88. Telegram From the Embassy in France to the Department of State 1
Paris, October 18, 1968, 1430Z.
22619/Delto 844. From Harriman and Vance.
- This morning Minister Oberemko called on us at his request. The meeting lasted about an hour and nothing of real substance came out of the meeting. Oberemko was unaccompanied.
- Oberemko said that he had come to find out what the status of our discussions with the North Vietnamese is. We told him that we believed his government had been informed through Washington, but that we would be happy to bring him up-to-date. We thanked him for the constructive part he had been playing in our discussions here.
- We outlined briefly the current situation, concluding that the ball was now in Hanoi’s court. Oberemko said that he had been in touch with the North Vietnamese and that they felt that we had imposed a new condition at the last moment, i.e., that talks must begin within 24 hours. We said that no new condition had been imposed, that the issue was one of definition of “prompt” and that, assuming good faith on the part of the North Vietnamese, there had been a misunderstanding as to the definition of “prompt.”
- We said further that in any event we had now told the North Vietnamese that when they give us a date certain for the beginning of serious talks, the bombing will be stopped two or three days before that day. As he obviously wanted to be helpful, we explained at length why this is not a new condition but simply a definition of “prompt” talks.
- Oberemko said that he felt that both the United States and the North Vietnamese were overemphasizing the importance of this final matter and that there should be a way to find the compromise. We said that we saw no way to compromise the matter, that we had already [Page 243] agreed to change 24 hours to two or three days, and that the best thing for both Oberemko and the Soviet Union to do was to use their influence to get the North Vietnamese to give us as soon as possible the date on which serious talks would begin. Oberemko said he would communicate our conversation to his government.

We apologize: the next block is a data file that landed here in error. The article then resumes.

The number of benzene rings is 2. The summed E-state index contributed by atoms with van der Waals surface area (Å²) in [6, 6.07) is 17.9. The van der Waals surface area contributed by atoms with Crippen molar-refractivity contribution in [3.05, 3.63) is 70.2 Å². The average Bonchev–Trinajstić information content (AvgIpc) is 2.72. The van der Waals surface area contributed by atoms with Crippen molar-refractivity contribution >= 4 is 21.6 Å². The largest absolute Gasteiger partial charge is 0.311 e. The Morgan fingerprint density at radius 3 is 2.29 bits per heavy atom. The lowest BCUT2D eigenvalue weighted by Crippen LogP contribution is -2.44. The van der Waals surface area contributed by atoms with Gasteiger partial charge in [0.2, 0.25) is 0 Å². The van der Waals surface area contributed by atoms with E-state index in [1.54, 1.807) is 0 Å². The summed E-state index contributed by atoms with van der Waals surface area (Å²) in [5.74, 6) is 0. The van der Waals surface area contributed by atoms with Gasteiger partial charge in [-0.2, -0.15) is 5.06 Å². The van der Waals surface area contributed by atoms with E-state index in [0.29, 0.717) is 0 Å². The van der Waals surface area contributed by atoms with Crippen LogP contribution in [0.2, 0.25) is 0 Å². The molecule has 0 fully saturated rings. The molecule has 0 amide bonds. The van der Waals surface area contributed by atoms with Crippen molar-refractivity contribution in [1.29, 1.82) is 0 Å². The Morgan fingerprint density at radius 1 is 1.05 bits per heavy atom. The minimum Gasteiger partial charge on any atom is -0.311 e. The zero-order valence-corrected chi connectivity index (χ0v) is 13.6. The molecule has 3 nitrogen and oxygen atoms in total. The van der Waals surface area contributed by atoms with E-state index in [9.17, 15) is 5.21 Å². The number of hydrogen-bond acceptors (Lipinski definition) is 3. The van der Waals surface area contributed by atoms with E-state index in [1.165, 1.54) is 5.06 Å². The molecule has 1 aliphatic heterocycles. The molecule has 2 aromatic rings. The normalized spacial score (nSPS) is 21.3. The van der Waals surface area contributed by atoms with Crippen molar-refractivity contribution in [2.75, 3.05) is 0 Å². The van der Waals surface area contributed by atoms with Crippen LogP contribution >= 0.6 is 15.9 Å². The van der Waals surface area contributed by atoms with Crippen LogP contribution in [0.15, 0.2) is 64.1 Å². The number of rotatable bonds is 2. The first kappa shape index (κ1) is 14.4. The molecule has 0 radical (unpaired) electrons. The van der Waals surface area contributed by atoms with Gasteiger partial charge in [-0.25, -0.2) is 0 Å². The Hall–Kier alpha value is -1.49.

- Source: National Archives and Records Administration, RG 59, A/IM Files: Lot 93 D 82, HARVAN-(Incoming)-October 1968. Secret: Nodis/HARVAN/Double Plus. Received at 10:53 a.m. In a covering memorandum transmitting a copy of this telegram to the President, October 18, 11:45 a.m., Rostow described the Vance-Oberemko discussion as a “clarifying conversation.” (Johnson Library, National Security File, Country File, Vietnam, Memos to the President/Bombing Halt Decision, Vol. I [2 of 3]) Vance reported on the meeting by telephone that morning. In a memorandum to the President at 8:45 a.m., October 18, Rostow wrote: “Cy Vance just called with the following: Oberemko asked to see him to catch up on the situation. Cy took him very carefully through the whole position. Cy feels it was time well spent. Oberemko promised to use his ‘best influence’ to get his government to lead Hanoi over the hump. Oberemko himself had nothing new to throw into the discussion.” (Ibid.)↩